Piano/keyboard lessons are offered at many places. There are live lessons, online programs, as well as books teaching you how to play piano/keyboard. The only problem is, if you do not know how to play piano/keyboard, you may not know what to look for in lessons. That’s what this article is here for; to help you make a better music instructor choice — specifically a piano/keyboard teacher.
The first thing to look for is the piano/keyboard teacher’s credentials. They should have a music degree or some CD that they have published with their performances. There should be testimonials or local referrals that the program actually works and that people are having success. They should currently be involved in the music industry somehow. This information should be readily available.
Then, take a look at their personality. They should be someone you can get along with and enjoy. If they make you too nervous, you should keep looking. There needs to be trust and you need to be able to relax with them. This is essential to perform, and learn, to your fullest.
The second thing to look for when evaluating piano/keyboard lessons is the way the program is set up. Will it fit into your lifestyle? Are lessons every week? Do you need to work in their schedule, or will they work with yours? Do you get a chance for makeup lessons, or do you need to pay for missed lessons? These are important things to know upfront so that you do not become disappointed later on. Believe it or not, the more professional the teacher is, the less flexible they usually are. You will probably end up paying for missed lessons, working around their schedule, and following their rules.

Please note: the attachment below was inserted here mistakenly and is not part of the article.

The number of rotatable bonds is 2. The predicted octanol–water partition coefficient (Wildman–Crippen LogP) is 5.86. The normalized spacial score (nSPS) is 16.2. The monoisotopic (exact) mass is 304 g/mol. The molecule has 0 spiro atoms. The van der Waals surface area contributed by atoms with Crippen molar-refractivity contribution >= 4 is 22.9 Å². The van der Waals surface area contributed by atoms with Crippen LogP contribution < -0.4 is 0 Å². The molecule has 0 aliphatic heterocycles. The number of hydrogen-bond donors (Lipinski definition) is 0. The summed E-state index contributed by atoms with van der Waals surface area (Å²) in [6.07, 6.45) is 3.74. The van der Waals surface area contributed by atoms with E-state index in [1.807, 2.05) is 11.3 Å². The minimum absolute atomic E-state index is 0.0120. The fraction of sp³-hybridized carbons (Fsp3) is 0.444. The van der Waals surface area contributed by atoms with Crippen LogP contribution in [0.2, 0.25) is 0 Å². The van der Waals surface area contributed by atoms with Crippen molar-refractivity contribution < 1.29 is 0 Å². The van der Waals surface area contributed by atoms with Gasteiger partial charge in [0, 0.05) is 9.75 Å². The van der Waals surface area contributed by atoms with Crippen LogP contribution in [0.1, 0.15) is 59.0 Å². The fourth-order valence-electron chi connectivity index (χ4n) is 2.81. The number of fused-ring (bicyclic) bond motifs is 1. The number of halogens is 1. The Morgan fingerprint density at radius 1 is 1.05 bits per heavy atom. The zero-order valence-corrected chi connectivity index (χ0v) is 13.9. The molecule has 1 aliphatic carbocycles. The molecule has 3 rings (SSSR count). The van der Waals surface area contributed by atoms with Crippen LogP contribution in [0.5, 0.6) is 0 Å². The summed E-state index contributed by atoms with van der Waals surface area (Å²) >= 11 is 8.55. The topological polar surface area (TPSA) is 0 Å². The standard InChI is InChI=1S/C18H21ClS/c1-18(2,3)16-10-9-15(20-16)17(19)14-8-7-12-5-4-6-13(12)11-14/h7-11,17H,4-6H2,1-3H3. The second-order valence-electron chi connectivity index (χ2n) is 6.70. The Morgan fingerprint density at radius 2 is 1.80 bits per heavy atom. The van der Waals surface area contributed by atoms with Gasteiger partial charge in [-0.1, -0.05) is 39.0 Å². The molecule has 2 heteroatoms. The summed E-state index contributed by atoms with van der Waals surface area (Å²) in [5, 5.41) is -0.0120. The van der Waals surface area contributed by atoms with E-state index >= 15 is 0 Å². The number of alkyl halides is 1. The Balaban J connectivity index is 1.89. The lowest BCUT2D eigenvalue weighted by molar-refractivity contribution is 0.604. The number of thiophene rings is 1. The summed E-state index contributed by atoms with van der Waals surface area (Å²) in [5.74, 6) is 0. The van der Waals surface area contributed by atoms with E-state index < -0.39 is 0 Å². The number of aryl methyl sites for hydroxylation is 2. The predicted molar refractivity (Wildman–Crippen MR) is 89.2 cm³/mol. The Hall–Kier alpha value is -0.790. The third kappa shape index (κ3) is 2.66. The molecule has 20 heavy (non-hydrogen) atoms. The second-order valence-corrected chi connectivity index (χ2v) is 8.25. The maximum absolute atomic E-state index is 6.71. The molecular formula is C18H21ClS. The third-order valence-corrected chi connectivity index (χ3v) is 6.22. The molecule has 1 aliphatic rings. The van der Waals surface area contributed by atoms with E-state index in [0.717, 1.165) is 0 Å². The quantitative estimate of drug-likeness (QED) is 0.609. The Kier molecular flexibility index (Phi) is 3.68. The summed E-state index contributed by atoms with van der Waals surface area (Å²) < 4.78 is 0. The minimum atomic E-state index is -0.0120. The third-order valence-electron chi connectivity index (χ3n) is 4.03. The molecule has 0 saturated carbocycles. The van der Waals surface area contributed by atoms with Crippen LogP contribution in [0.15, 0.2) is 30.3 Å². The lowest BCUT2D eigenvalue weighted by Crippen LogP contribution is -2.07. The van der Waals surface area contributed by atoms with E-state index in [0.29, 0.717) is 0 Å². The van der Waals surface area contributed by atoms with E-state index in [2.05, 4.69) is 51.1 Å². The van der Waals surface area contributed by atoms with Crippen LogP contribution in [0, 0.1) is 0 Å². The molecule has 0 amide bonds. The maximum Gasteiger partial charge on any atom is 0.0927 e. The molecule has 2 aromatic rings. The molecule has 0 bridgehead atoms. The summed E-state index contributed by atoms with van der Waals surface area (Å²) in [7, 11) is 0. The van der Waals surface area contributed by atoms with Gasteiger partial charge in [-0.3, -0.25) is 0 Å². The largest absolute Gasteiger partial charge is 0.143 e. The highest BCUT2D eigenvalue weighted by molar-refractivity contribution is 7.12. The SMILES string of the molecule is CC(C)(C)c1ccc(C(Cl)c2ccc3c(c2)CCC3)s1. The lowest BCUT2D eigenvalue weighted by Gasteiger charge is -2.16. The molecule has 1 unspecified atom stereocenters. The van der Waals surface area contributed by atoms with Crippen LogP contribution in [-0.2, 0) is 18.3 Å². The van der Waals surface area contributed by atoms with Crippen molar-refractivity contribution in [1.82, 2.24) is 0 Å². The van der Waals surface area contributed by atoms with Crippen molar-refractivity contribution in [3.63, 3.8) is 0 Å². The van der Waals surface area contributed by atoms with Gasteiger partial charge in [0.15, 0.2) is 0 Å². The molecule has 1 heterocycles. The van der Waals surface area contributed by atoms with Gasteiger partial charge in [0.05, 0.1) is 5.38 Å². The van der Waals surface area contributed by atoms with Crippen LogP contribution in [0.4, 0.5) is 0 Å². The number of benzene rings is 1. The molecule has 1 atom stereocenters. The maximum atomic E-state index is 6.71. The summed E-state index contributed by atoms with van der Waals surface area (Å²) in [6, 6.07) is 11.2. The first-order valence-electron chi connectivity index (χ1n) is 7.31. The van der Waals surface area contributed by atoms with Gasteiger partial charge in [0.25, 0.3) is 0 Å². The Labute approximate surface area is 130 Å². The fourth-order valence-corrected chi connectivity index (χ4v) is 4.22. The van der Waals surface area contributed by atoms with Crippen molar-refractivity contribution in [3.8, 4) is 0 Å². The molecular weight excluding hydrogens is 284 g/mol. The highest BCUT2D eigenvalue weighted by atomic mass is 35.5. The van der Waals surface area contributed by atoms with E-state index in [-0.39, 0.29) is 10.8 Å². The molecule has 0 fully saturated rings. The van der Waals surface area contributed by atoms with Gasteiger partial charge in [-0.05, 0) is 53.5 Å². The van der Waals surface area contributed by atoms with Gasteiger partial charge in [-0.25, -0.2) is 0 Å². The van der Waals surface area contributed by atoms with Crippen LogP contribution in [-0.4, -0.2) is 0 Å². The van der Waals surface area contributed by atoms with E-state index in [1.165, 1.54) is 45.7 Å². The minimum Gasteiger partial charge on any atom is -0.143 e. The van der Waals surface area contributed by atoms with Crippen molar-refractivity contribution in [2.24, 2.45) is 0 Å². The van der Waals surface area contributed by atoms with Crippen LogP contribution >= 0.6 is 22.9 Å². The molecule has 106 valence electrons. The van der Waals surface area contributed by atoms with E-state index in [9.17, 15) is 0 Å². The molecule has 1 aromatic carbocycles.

Find something that works with your life and gels with your music goals.
The third thing to look for is the foundation the piano/keyboard lessons are based upon. In the best lessons, there will be a methodical approach to all aspects of playing. There will be music theory, technique, warm ups, scales, and sight reading as well as improvisation. The music will include things from all key signatures, even early on. There will be an emphasis on reading notes for both hands, and chords will be taught early on. In excellent piano/keyboard lessons, many styles will be introduced and the student will be encouraged to explore many genres and change the style of playing to match the style of music.
While there are other things that should be looked at and this is not an all inclusive list, it is definitely a start. Finding an experienced piano/keyboard instructor that is ‘in tune’ with you is a big commitment and often a relationship that lasts for years.
For piano and/or keyboard lessons with experienced music teachers go to Kathryn Brickwell Music Instruction at https://www.music-instruction.com. For over 25 years they have offered both in-home or in-studio music lessons in the New York areas of Long Island, Suffolk, Brooklyn, Queens and New York City. Begin keyboard/piano lessons next week – contact Kathryn Brickwell Music today https://www.music-instruction.com, or call at 800-285-5732.